G-Strings & Baggy Pants

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Geesh! The sights one sees in public school hallways these days! Some of it is unbelievable and my students, after noting my complaints, are now developing discerning and judgmental eyes of their own. They now speak out against ignorant clothing fads, and some days we are all appalled regarding “I Spy” reports of absurd clothing — or lack of coverage by said clothing.

Last week a girl was squatted down, digging for something at the bottom of her backpack and the exposure was shocking. Her levis had dropped low in back, showing, not some modest underwear with “Monday” embroidered on them, but a g-string, too much of which was visible. Her skimpy blouse (I wonder if they refer to those little scraps of fabric as a "blouse"?), designed to let a few inches of flesh show, anyway, was pulled high as her arms stretched deep into the backpack. There, in all its glory, was a large, multicolored butterfly tattooed across her spine at waist level! I shuddered, envisioning the punishment I would have received in my home had I (a) done that to my body, (b) purchased such distasteful clothing, and (c) worn them in public — and to school, no less. Modern parents must lack the courage and the common sense to say “Absolutely NOT!” My parents had no trouble saying it, and I’m the better for it.

The boys are as bad with Levis so oversized that they are in constant danger of slipping to the floor. Boys never carry books for girls these days. They can’t, for already their hands are full — one carrying a pop; the other hitching up the pants as colored boxers peer from beneath the shirt. One of my new students was expelled last week because his pants dropped low enough to completely display his boxers. After he returned from the ousting, students were complaining that he was wearing the same baggy pants, minus boxers and with zipper undone. What could possibly cause a child to grow up so lacking in modesty and decency?

I suspect that if more of our teen boys were told the original meaning behind the baggy pants, the fad would end soon enough. At a teacher in-service on gangs, a specialist who works with such groups informed us that the fad came straight out of the prisons. The speaker explained that in prison those baggy pants are the trademark of a prison prostitute and thus advertise availability. I find it so sad that our boys are unknowingly lured into dressing in such ways, and that those boys lack parents with the wisdom, and the stamina, to say, “Absolutely NOT!”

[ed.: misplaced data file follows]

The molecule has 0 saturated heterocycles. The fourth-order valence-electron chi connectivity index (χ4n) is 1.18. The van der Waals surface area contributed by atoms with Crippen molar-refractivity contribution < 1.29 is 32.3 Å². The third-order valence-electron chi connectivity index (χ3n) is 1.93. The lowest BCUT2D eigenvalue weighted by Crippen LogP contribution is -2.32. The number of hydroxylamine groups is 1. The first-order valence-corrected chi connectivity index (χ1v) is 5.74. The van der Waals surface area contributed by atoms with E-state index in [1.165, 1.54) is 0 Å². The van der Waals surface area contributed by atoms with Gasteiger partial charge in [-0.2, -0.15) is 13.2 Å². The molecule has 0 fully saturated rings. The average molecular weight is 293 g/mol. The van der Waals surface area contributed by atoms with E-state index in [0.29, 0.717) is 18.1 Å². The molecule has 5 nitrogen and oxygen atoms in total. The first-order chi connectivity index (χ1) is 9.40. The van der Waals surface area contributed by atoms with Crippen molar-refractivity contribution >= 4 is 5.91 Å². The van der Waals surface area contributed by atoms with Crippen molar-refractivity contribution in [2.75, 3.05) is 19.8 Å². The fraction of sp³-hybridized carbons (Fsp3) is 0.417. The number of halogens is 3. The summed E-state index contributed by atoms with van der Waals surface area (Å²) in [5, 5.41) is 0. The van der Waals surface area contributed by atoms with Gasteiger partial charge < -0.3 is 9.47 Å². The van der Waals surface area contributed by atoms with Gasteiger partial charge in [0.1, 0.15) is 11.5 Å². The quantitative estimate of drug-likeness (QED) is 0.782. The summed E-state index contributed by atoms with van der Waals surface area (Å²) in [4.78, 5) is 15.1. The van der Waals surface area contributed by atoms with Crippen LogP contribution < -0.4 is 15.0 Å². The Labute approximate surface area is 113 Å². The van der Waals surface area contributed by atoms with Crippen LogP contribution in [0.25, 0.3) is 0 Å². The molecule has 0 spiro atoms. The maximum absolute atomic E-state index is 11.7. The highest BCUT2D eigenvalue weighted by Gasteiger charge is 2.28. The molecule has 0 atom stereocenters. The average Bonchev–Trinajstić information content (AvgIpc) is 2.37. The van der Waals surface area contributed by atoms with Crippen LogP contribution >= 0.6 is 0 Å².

My "disadvantaged" teenaged son is not even allowed to wear a shirt tucked in without wearing a belt though the belt loops designed for such accessories. He has t-shirts with messages written on them, but they have to pass muster with me. My favorites are the ones that say, “John Deere B” or “We the People.” That is about as risqué as I allow him to get. However, he is doing well, even thriving, without following the fads. He has his own repair business plus works other two jobs. He takes 8 classes in homeschooling, including Chemistry, Calculus, Austrian economics, music appreciation — even Wheelock Latin as his fourth year in that subject. He clearly understands that the "line in the sand" has been drawn when I announce, “Absolutely NOT!”

Last Friday I was dressed nicely, as usual, wearing a pantsuit and some favorite jewelry. A student spoke up to say that he just could not get over how I always chose clothes that ‘matched,’ and how very odd that was. “Look at you!” he said. “Your necklace has stones that match your blue suit, and your brooch is a stone that matches your brown blouse! You always match!” He quickly noted that he didn’t mean to criticize; only to comment. He explained that it was so unusual in a world that mostly “throws on some pants, then grabs a shirt; any shirt; to go with them.”

I laughed because the boy’s remark brought to mind a humorous experience that occurred during parent conferences a few years ago. I was alone in my room and clearly heard a boy in the hall telling his mother, “You need to meet Mrs. Taylor. She even looks like a teacher!”

I’ve been wondering…if all teachers looked like teachers; and if all parents sent their children to school looking like scholars…might we observe some overall improvements in the attitudes with which both faculty and the student body approach academics, and scholarship, in general… It might make for an interesting study.

Linda Schrock Taylor [send her mail] lives in Michigan. She is a free-lance writer and the owner of “The Learning Clinic,” where real reading, and real math, are taught effectively and efficiently.

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